The Grade I Listed Hall
Browsholme Hall in the heart of the Ribble Valley, is a privately owned Grade I Listed Elizabethan house, named as Lancashire’s oldest family home. Construction of the hall dates back to the original house which was built around 1507 and is arguably the finest surviving antiquarian interior in England. Browsholme was H-shaped, having a central hall with the parlour wing to the west and kitchens to the east. By 1591, when an inventory was taken, twenty-four rooms were listed including the “Schole Chamber”, “Paynted Chamber” and “Maydens Chamber”. After 1603 the front was refaced in rusticated pink sandstone and the central portico was added, displaying the orders of architecture: Doric, Ionic and Corinthian. A hundred years later the small Queen Anne wing was added to the east. This provided a second staircase, a new kitchen below and a bedroom and closet above.
The building is in use as a private residence, with surrounding buildings being used for function venues, notably weddings, and for farming activities. Whilst the grounds are open to the public, due to the Covid-19 pandemic the area remained quiet and out of use for functions.
The Burlington Blue Slate Roof Restoration
Works have been carried out to the main roof at the south range and east side of the central roof. This includes new Douglas Fir timber rafters and Douglas Fir timber battens, new lead-lined gutters and lead valleys and chimney leadwork, chimney repairs and stone masonry repairs at parapets and verge cappings. Additional works included slate repairs to the east wing, repairs to cast iron rainwater goods, decoration of windows, DOFF cleaning and the installation of insulation and boarding to the attic. Works began at the start of winter in 2020 and therefore had to mitigate the weather conditions. We worked closely with our scaffolding sub-contractor to design the access scaffolding and tented scaffold over the west wing. This allowed us to carry out the timely delivery of the project, throughout winter and into the spring.
Our experienced roofing operatives began by stripping the existing roof area. Ridge tiles were firstly removed using hand tools, taking great care not to cause any damage to the tiles or the slates underneath. The slates were then removed in the same manner, labelled, and stacked as per each course and stored. Roofing battens were removed following the removal of every second slate course by use of a scaffold hoist.
It was found that previous slate replacements by others had been carried out using the incorrect specification of slate. Once all slates from the area were removed, they were examined for quality of re-use, and subsequently a large number of replacement slates were required. Reclaimed Burlington Blue Tonne slates were sourced and laid in diminishing course, fixed with lead nails. The slates were laid on a bed of hot-mixed lime mortar with goats hair. Damaged rafters were cut back to good timber and repairs were carried out using slow-grown Douglas Fir. The chimneys underwent restorations, prior to dismantling, each masonry unit was photographed and labelled to document the existing dimensions and structure. The old pointing was carefully raked out using hand tools, masonry units were removed and stored adhering to manual handling and scaffold safe working loads.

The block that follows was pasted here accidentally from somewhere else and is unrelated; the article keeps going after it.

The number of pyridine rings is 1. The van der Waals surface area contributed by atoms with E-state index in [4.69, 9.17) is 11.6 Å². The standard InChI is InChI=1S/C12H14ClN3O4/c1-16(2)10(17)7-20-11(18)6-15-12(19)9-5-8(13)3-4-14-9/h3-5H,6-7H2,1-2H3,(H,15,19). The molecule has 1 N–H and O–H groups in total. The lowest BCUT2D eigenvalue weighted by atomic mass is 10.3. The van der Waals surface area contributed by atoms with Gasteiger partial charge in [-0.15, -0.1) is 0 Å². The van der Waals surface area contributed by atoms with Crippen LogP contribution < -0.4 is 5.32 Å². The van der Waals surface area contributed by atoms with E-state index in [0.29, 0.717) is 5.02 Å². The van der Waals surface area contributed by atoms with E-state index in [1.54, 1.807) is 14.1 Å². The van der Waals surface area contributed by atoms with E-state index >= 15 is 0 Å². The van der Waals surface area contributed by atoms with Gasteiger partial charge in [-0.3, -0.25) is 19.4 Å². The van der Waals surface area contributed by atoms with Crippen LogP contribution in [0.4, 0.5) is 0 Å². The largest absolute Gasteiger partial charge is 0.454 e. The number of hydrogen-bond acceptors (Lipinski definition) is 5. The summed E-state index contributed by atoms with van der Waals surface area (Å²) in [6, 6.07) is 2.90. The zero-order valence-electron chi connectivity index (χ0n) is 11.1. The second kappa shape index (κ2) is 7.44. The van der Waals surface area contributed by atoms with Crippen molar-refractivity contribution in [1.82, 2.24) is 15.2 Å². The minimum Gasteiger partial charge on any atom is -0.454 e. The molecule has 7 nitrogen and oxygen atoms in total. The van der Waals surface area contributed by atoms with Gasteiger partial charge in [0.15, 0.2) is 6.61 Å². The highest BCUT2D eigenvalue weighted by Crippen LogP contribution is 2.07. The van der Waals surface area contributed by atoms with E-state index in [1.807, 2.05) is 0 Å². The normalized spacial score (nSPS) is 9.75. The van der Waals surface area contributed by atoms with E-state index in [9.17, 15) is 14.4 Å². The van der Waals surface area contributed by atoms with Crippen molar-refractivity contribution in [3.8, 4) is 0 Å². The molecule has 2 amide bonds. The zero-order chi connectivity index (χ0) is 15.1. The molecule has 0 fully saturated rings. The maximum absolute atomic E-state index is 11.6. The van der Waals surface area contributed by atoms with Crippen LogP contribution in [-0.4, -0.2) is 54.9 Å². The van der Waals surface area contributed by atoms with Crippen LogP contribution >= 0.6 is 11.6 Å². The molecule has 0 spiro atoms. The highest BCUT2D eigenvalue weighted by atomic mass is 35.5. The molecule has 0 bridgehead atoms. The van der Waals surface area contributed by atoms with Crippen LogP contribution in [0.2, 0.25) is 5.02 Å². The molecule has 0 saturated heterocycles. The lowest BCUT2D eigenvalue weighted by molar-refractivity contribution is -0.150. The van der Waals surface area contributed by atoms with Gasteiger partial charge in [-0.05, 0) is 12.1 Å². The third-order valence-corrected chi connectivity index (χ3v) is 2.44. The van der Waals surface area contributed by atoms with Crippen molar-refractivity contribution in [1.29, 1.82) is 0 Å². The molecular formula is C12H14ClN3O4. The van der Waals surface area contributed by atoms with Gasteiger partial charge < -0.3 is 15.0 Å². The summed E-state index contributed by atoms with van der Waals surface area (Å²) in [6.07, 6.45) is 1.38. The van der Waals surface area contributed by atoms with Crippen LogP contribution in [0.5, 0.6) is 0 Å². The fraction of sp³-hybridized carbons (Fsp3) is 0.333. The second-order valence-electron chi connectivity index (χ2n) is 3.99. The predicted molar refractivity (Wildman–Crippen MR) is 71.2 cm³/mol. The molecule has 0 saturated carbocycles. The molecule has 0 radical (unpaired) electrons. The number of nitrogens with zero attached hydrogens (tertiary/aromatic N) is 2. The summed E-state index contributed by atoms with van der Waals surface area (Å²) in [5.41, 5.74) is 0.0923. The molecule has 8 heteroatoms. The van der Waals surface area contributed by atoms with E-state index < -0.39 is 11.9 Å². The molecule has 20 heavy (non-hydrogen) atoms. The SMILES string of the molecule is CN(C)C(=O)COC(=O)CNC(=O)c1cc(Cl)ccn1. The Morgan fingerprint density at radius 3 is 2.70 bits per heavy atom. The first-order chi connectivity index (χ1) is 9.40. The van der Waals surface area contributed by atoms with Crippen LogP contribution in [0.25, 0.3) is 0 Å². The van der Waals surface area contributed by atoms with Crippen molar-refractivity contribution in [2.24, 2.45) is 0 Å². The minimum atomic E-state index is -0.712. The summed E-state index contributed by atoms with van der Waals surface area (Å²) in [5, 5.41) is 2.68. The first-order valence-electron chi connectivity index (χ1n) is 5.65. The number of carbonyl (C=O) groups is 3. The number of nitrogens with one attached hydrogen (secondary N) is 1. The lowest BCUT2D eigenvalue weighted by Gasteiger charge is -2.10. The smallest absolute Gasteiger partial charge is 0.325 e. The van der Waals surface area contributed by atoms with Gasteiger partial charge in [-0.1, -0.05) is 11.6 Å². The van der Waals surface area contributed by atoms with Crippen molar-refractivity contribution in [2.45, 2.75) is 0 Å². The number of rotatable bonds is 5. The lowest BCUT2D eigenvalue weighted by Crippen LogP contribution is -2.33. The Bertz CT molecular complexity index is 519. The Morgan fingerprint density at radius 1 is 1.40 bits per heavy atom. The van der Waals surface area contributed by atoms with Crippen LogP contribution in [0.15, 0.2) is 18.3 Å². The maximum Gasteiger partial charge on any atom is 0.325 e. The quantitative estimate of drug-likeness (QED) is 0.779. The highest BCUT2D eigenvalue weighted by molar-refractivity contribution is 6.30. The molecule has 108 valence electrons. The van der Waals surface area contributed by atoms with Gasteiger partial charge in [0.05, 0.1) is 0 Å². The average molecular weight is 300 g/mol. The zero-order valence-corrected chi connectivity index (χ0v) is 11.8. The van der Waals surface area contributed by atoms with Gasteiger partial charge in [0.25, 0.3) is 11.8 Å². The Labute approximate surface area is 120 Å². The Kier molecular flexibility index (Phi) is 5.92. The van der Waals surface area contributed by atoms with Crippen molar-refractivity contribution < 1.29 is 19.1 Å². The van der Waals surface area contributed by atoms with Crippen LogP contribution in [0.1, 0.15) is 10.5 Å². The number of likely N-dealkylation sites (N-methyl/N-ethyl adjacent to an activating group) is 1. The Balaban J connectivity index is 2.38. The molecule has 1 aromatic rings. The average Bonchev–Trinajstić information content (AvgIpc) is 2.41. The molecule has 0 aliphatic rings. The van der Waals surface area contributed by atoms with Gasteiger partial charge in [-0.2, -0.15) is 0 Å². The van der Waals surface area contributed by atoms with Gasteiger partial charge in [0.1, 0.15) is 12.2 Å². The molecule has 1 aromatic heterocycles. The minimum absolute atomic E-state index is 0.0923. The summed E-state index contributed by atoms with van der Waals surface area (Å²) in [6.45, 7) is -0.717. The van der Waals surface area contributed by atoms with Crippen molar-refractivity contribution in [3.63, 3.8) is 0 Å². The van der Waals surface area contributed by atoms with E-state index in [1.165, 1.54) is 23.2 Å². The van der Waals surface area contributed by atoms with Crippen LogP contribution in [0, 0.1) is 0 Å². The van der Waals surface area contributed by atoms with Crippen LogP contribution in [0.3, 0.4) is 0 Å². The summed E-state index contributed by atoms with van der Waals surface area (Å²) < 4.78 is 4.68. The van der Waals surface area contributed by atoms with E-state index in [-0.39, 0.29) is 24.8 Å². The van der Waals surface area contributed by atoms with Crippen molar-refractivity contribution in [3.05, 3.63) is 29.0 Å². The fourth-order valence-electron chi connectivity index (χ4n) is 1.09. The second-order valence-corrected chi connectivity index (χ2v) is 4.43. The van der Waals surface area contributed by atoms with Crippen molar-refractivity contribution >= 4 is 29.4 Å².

Masonry, Cast Iron Guttering And Conservation
Following this the rebuild was carried out, masonry units were positioned on a wet lime mortar bed ensuring the units were located to the original position recorded during the removal process. Leadwork to the valleys and chimneys were replaced by our experienced lead workers. Lead flashings were also replaced over 11 window heads. Existing cast iron guttering was removed and brought back to our in-house work shop to undergo refurbishments, along with some replacement cast iron downpipes. Additional works of window decoration, DOFF cleaning, Hopper head works, and lichen removal along with re-pointing over the entrance were carried out as per the clients instruction, which extended the contract whilst achieving a timely completion.
Key conservation challenges included the discovery of the front elevation of slate being fixed with lead nails. These now cannot be bought so we cast our own lead nails in our fabrication workshop, along with the procurement of the reclaimed slates.
Heritage Roofing – Timber Repairs in Slow Grown Douglas Fir
On this restoration project in the Ribble Valley to this Grade 1 listed building. It was essential we replicated the detail due to the building heritage. Do to timber decay we had to remove rotten roof rafters to the building. These rafters had decayed due to water ingress. We only replaced the necessary rafters for the works and ensured minimum intervention to the historic fabric. The new rafters were sourced. We wanted to make sure the roof rafters were in keeping with the buildings heritage. The closest we could find were slow grown UK Douglas Fir. Douglas fir is an very durable timber due to the sap content and idea for rafters.
Mortar Bedding – Burlington Blue Slates
The roofing slates on this listed building were Burlington Blues. it is quite common to find Burlington Blue slates on high states building in and around Lancashire. The roof originally did not have any roofing felt, so it was not used for this program of restoration. With no felt we needed to ensure the wind driven rain would not enter the building. We did this by bedding the slates on Lime Mortar. The Lime Mortar bed would prevent wind driven rain entering the building. Extra care has to be taken to ensure the side laps are sufficient.